Yesterday, a D.C. district court upheld a recent opinion letter issued by FTC staff that extended robocalling restrictions to telemarketing calls that use so-called soundboard technology or “avatars.” This technology generally allows a live agent to communicate with a call recipient by playing recorded audio snippets instead of using his or her own live voice.
In September 2009, the FTC staff had taken the position that avatar calls were not considered prerecorded messages under the Telemarketing Sales Rule (TSR). See FTC Staff Opinion Letter to Call Assistant LLC (Sept. 11, 2009). In November 2016, however, the FTC decided to revoke its previous letter, explaining that it is now the FTC staff’s opinion that outbound telemarketing calls that utilize avatars are subject to the TSR’s prerecorded call provisions. See FTC Staff Opinion Letter to Call Assistant LLC (Nov. 10, 2016).
The 2016 opinion letter explained that the staff’s change in position is due to the increasing volume of consumer complaints, the increase in how this technology has allegedly been abused by using it to conduct multiple calls at the same time without giving appropriate responses to consumers, and that the soundboard technology does “deliver a prerecorded message” under the statutory language used in the TSR. The staff said that, even with a 1-to-1 limitation in place (i.e., using the technology to place one call at a time), this would not change the staff’s analysis.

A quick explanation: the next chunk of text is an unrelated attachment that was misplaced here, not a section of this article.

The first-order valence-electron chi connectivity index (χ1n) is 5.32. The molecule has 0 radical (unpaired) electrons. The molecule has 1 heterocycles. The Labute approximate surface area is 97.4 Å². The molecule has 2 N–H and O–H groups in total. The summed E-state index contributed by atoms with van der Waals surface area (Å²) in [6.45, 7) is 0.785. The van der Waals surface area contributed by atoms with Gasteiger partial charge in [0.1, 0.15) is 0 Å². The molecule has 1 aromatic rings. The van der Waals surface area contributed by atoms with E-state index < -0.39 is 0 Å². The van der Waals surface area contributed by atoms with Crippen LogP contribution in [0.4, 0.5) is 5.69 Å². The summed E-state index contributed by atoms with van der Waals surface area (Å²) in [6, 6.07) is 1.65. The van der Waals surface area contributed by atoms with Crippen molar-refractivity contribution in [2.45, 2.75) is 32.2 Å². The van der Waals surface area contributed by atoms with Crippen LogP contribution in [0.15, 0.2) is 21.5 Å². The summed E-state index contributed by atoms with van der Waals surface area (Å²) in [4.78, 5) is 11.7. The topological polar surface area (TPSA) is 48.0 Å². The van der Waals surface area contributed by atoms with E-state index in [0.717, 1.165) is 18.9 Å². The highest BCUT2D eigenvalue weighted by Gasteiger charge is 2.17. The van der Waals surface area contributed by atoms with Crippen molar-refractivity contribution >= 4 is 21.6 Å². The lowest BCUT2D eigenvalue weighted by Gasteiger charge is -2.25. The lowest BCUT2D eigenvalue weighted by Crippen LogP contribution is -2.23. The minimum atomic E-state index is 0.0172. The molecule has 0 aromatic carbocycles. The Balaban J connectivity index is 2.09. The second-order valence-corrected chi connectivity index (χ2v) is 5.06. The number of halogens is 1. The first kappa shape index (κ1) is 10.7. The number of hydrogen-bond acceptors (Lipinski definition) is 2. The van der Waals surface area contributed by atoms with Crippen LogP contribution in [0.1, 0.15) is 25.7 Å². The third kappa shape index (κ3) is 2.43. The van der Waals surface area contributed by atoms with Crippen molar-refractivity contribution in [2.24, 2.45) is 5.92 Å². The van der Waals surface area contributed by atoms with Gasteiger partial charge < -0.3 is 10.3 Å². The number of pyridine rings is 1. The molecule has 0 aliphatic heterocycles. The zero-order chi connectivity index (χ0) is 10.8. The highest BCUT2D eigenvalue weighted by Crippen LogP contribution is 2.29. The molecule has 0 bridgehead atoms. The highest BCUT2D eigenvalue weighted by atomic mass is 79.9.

A trade group representing companies that manufacture and use soundboard technology had challenged the FTC staff’s opinion letter, stating that the FTC: (1) circumvented the Administrative Procedures Act’s (APA) notice-and-comment requirements, and (2) violated the First Amendment by exempting pre-recorded solicitation calls between a non-profit charitable organization and its existing donors, but failing to exempt such calls to potential first-time contributors. The court rejected both claims in Soundboard Ass’n v. FTC, No. 1:17-cv-00150 (D.D.C. Apr. 24, 2017).
First, the court found that, although the November 2016 letter is a final, reviewable agency action, it was at most an interpretive rule that the FTC was not required to issue through notice and comment under the APA. Second, the court concluded that the letter did no more than subject soundboard calls to valid time, place, and manner restrictions. The court explained that the exemption provided to pre-recorded calls on behalf of charitable organizations to existing donors, but not to charitable organizations’ calls to potential, first-time donors, is a content-neutral regulation of speech that easily satisfies the requisite intermediate scrutiny.
Bottom Line: Companies that use soundboard technology will need prior written consent and will need to comply with the prerecorded message requirements under the TSR effective May 12, 2017, per the FTC’s grace period for compliance (as well as the TSR’s abandoned call provisions, as applicable).